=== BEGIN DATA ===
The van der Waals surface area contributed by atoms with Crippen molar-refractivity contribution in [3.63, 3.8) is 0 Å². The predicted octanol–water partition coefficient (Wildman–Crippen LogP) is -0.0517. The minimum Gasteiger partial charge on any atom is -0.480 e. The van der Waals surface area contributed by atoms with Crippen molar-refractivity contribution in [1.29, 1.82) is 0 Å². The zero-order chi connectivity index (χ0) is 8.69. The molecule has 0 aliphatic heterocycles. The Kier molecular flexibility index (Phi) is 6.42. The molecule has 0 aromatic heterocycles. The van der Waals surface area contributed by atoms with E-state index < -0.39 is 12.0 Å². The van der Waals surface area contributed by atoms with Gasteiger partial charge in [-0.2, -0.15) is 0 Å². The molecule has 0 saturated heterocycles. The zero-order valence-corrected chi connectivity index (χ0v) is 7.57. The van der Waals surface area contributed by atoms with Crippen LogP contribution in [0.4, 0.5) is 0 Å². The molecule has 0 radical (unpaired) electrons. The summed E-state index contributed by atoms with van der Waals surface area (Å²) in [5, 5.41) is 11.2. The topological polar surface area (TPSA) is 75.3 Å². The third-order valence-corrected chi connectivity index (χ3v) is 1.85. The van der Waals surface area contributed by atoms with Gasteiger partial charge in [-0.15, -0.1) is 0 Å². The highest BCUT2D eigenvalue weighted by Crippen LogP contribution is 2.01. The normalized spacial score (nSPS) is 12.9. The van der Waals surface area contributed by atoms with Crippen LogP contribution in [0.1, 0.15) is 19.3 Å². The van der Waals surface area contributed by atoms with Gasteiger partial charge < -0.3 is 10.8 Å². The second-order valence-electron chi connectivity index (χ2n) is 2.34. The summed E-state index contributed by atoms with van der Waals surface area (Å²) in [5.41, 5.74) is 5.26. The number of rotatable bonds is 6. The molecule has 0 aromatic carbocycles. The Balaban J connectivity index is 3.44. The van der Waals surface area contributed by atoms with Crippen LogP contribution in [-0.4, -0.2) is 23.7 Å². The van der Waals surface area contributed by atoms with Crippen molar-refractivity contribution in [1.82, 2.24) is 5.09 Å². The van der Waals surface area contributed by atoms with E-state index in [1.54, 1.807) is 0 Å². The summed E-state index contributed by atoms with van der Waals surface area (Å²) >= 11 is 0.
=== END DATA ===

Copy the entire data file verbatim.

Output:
The van der Waals surface area contributed by atoms with Crippen molar-refractivity contribution in [3.63, 3.8) is 0 Å². The predicted octanol–water partition coefficient (Wildman–Crippen LogP) is -0.0517. The minimum Gasteiger partial charge on any atom is -0.480 e. The van der Waals surface area contributed by atoms with Crippen molar-refractivity contribution in [1.29, 1.82) is 0 Å². The zero-order chi connectivity index (χ0) is 8.69. The molecule has 0 aliphatic heterocycles. The Kier molecular flexibility index (Phi) is 6.42. The molecule has 0 aromatic heterocycles. The van der Waals surface area contributed by atoms with E-state index < -0.39 is 12.0 Å². The van der Waals surface area contributed by atoms with Gasteiger partial charge in [-0.2, -0.15) is 0 Å². The molecule has 0 saturated heterocycles. The zero-order valence-corrected chi connectivity index (χ0v) is 7.57. The van der Waals surface area contributed by atoms with Crippen LogP contribution in [0.4, 0.5) is 0 Å². The molecule has 0 radical (unpaired) electrons. The summed E-state index contributed by atoms with van der Waals surface area (Å²) in [5, 5.41) is 11.2. The topological polar surface area (TPSA) is 75.3 Å². The third-order valence-corrected chi connectivity index (χ3v) is 1.85. The van der Waals surface area contributed by atoms with Gasteiger partial charge in [-0.15, -0.1) is 0 Å². The highest BCUT2D eigenvalue weighted by Crippen LogP contribution is 2.01. The normalized spacial score (nSPS) is 12.9. The van der Waals surface area contributed by atoms with Crippen LogP contribution in [0.1, 0.15) is 19.3 Å². The van der Waals surface area contributed by atoms with Gasteiger partial charge < -0.3 is 10.8 Å². The second-order valence-electron chi connectivity index (χ2n) is 2.34. The summed E-state index contributed by atoms with van der Waals surface area (Å²) in [5.41, 5.74) is 5.26. The number of rotatable bonds is 6. The molecule has 0 aromatic carbocycles. The Balaban J connectivity index is 3.44. The van der Waals surface area contributed by atoms with Crippen LogP contribution in [-0.4, -0.2) is 23.7 Å². The van der Waals surface area contributed by atoms with Crippen molar-refractivity contribution in [1.82, 2.24) is 5.09 Å². The van der Waals surface area contributed by atoms with E-state index in [1.54, 1.807) is 0 Å². The summed E-state index contributed by atoms with van der Waals surface area (Å²) >= 11 is 0.